When it comes to monetizing the Internet of Things, it can appear that consumer scenarios are where all the action is. Connected cars, homes, kitchen appliances, connected clothing — connected wrists. If you’re a B2B company, you may be feeling left out of the party. Fear not. Your RSVP is waiting. In fact, the market potential for IoT may be as large for B2B companies as for B2C, if not larger.
Here’s a look at just a few of the burgeoning IoT opportunities in store for companies that serve business-to-business customers.
Business Versions of Consumer Offerings
It’s true; many IoT offerings do indeed target consumers. But often, those same products and services are equally applicable to business. A prime example is DropCam. With its namesake consumer version, you can keep an eye on hearth and home from anywhere. Its commercial counterpart lets you do the same for your small business.
And if you’re curious, the recurring revenue angle for DropCam comes not from its cameras, but from the cloud recording and storage of the video they capture, services that employ a subscription billing model.
Dual business and consumer use cases like this exist across the spectrum of IoT offerings, from smart watches to smart bands and beyond.
B2B Middlemen: An Essential Link
Some IoT products will be simply too costly for many consumers to buy outright. Enter B2B middlemen and subscription billing. Consider the growing market for IoT-connected weightlifting and fitness equipment — or “smart dumbbells” for the oxymoronically inclined.
These pricey systems automatically track the progress individual gym-goers make over time. They remember precisely how much weight someone lifts, how many times, how far they run, how fast and so on from one session to the next. A real boon for any fitness buff, if only they could afford it. Thanks to companies like UK startup Gymtrack, now they can.
Gymtrack is rolling out IoT smart workout gear to businesses, namely fitness clubs, which will in turn make them available to their customers through their monthly membership fees.
This same trend is unfolding in industries such as healthcare, where the high cost of IoT-powered diagnostic and imaging systems is being offset by similar B2B arrangements and recurring payment schemes.
The Amazing Colossal Industrial Internet
How large is the market potential for the Industrial Internet? Estimates vary, but the consensus is: BIG. As in somewhere between merely ginormous to unprecedented in human history. Indeed, Cisco CEO John Chambers puts the number at an eye-popping $19 trillion over the next decade. Whatever figure you go with, B2B companies stand to claim a healthy chunk of it.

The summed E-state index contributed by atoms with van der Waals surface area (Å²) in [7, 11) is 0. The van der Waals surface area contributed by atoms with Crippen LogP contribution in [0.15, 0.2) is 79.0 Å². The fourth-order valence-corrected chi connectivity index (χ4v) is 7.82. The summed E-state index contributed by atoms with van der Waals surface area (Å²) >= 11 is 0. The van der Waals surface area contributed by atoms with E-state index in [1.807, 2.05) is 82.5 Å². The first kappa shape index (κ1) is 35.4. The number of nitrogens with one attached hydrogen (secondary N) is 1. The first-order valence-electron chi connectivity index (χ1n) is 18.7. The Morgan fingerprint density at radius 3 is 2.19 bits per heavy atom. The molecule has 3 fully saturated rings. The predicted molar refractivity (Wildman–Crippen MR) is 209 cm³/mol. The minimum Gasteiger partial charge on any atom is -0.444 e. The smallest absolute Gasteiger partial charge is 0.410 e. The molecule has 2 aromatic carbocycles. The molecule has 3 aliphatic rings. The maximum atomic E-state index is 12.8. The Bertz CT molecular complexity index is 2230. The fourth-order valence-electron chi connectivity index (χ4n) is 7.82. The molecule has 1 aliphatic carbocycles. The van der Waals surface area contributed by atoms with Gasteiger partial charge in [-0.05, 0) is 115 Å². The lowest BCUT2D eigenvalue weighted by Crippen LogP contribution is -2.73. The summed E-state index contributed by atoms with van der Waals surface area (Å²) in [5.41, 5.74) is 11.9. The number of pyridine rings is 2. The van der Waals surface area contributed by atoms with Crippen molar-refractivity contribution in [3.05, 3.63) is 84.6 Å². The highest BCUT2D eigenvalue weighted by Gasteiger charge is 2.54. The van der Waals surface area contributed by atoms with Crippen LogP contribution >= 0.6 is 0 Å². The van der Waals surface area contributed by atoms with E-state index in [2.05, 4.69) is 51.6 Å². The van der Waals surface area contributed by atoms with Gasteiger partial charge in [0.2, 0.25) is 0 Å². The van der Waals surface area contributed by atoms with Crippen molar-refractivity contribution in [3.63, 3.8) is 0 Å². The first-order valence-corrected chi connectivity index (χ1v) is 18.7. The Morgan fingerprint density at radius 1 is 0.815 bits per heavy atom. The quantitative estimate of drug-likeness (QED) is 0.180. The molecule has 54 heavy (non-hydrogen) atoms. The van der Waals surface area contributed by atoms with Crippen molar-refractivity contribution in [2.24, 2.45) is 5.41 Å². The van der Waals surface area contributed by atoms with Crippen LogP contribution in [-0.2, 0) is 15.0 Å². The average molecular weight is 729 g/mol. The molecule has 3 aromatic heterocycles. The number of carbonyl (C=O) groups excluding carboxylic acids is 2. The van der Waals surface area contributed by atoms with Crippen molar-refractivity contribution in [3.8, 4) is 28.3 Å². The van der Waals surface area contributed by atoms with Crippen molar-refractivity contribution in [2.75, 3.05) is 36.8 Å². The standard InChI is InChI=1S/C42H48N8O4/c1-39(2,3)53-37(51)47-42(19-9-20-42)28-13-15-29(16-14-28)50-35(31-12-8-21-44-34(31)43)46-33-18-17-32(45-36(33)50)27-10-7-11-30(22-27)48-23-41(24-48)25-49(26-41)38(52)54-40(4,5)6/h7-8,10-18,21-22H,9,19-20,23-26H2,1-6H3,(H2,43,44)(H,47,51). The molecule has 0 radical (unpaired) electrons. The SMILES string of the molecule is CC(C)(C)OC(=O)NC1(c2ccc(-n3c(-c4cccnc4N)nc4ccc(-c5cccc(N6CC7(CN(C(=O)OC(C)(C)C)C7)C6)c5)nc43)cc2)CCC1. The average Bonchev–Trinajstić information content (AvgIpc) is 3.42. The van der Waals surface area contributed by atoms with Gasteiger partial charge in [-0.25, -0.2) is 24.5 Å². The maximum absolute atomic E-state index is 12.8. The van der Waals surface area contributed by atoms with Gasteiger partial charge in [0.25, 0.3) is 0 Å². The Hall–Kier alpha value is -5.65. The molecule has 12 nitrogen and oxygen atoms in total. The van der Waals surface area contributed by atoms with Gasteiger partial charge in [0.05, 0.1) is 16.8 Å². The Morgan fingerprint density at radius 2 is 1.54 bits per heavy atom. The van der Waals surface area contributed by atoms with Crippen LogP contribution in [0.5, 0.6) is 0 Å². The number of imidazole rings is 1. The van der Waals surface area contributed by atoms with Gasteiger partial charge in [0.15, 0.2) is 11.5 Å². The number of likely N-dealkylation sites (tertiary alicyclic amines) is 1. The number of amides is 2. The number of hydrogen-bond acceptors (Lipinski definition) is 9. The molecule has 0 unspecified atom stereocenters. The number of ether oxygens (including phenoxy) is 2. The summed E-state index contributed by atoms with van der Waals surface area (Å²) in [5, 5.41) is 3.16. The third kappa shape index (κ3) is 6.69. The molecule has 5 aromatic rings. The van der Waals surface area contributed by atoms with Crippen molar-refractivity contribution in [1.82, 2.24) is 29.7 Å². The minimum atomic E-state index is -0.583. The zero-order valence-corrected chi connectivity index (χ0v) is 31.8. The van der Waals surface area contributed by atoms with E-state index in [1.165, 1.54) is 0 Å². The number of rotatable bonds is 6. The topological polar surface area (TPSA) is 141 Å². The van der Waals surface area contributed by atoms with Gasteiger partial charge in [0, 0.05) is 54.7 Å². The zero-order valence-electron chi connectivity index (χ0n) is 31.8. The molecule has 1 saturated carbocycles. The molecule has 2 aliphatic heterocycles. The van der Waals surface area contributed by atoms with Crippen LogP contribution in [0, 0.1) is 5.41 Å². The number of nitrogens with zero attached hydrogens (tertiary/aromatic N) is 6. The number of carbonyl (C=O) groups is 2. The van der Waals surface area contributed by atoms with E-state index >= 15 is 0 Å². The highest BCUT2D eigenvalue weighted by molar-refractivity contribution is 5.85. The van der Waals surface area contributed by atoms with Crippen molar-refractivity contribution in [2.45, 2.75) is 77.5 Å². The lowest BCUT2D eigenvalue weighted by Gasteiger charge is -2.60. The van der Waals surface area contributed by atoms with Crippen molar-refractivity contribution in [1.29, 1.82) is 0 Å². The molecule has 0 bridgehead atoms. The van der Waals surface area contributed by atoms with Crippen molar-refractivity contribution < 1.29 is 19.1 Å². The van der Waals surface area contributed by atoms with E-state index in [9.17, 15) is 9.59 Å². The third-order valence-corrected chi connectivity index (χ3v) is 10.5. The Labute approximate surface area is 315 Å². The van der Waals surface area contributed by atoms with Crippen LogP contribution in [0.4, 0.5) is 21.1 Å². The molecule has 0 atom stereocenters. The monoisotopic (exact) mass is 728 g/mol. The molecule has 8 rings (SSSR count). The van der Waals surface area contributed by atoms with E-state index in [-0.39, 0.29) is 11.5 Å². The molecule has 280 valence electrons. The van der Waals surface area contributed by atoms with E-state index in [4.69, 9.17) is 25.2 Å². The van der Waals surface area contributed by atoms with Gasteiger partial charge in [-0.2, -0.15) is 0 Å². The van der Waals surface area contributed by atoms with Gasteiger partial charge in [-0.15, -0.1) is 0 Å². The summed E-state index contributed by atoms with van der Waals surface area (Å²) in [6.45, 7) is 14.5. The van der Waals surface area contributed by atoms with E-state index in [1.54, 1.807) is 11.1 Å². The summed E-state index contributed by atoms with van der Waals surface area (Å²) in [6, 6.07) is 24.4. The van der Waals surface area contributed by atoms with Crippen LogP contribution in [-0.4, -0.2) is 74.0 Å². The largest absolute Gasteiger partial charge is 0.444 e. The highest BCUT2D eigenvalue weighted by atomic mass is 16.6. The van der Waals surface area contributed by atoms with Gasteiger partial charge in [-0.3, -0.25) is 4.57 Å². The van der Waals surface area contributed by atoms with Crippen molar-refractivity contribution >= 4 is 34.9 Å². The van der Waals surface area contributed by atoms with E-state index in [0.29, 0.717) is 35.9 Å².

The Industrial Internet is extending far beyond the factory floor, where automated systems, RFID, telemetrics and other IoT innovations have been in use for years. IoT is transforming supply chains, ERP and distribution across diverse industry verticals.
It’s also launching a new era in predictive maintenance. For example, NCR is using IoT connectivity to monitor the tens of thousands of ATMs and cash registers at its customers’ locations to anticipate when individual units need to be serviced before they cause problems. Examples of industries that are doing likewise include fossil fuels and alternative energy.
Data Packaging: Turning Information Into Products
Extraordinary B2B opportunities await companies that can provide the infrastructure and services required to make IoT a reality. IoT enablement is an enormous topic, which we’ll cover in upcoming posts. For now, let’s take a quick look at opportunities in just one aspect of it — data packaging.
In the NCR example in the previous section, machine data is the critical piece that makes predictive maintenance possible. In this case, IoT data is a means to an end. It serves the ultimate goal of improving the performance of deployed machines and devices. But increasingly, IoT data is not just a means to an end; it’s the end itself, the product, if you will. Think of it this way: it’s the health data from a patient’s wearable device that matters, not the device itself.
IoT startup Xendo is tilling this fertile ground. It’s a specialized data packager that uses aspects of IoT such as machine learning to extract information for its customers. Worth noting is that Xendo can monetize IoT without having to deploy and manage its own devices. Instead, the company harnesses its customers’ IoT data.
With Xendo, you can quickly find individual emails, documents, spreadsheets and more across dozens of disjointed cloud applications, including Salesforce, Gmail, Office365 and Evernote. Xendo’s basic service is free, with monthly fees for more advanced search features.
Xendo’s business model works because its customers put a high premium on quickly finding specific files lost in seas of cloud data. Data is the lifeblood of practically every industry today. And it will only become more so. B2B companies like Xendo that can add incremental value to IoT data chains are poised to make substantial gains as IoT adoption unfurls.
The recurring revenue examples presented here give you just a small glimpse of a truly vast landscape. Rather than being mere bystanders in the ever-expanding IoT revolution, more often than not, B2B companies will be the driving force behind it.